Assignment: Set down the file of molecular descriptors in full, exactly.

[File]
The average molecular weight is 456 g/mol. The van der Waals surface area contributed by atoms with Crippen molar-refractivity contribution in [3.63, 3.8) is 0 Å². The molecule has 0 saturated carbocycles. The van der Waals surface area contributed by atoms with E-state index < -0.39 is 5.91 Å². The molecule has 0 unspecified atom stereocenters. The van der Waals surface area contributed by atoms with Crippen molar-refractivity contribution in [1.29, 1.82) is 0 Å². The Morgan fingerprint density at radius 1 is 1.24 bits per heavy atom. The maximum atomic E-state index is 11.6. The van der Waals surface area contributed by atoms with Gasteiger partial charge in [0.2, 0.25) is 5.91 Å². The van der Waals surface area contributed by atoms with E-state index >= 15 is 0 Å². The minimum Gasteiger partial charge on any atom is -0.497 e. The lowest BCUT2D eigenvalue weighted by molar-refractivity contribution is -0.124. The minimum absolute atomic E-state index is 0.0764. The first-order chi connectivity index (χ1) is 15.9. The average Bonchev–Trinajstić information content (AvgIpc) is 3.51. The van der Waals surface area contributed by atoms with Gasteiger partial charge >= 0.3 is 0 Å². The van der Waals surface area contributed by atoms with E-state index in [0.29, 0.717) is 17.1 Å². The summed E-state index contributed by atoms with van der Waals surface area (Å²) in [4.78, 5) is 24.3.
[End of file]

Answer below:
The average molecular weight is 456 g/mol. The van der Waals surface area contributed by atoms with Crippen molar-refractivity contribution in [3.63, 3.8) is 0 Å². The molecule has 0 saturated carbocycles. The van der Waals surface area contributed by atoms with E-state index < -0.39 is 5.91 Å². The molecule has 0 unspecified atom stereocenters. The van der Waals surface area contributed by atoms with Crippen molar-refractivity contribution in [1.29, 1.82) is 0 Å². The Morgan fingerprint density at radius 1 is 1.24 bits per heavy atom. The maximum atomic E-state index is 11.6. The van der Waals surface area contributed by atoms with Gasteiger partial charge in [0.2, 0.25) is 5.91 Å². The van der Waals surface area contributed by atoms with E-state index >= 15 is 0 Å². The minimum Gasteiger partial charge on any atom is -0.497 e. The lowest BCUT2D eigenvalue weighted by molar-refractivity contribution is -0.124. The minimum absolute atomic E-state index is 0.0764. The first-order chi connectivity index (χ1) is 15.9. The average Bonchev–Trinajstić information content (AvgIpc) is 3.51. The van der Waals surface area contributed by atoms with Gasteiger partial charge >= 0.3 is 0 Å². The van der Waals surface area contributed by atoms with E-state index in [0.29, 0.717) is 17.1 Å². The summed E-state index contributed by atoms with van der Waals surface area (Å²) in [4.78, 5) is 24.3.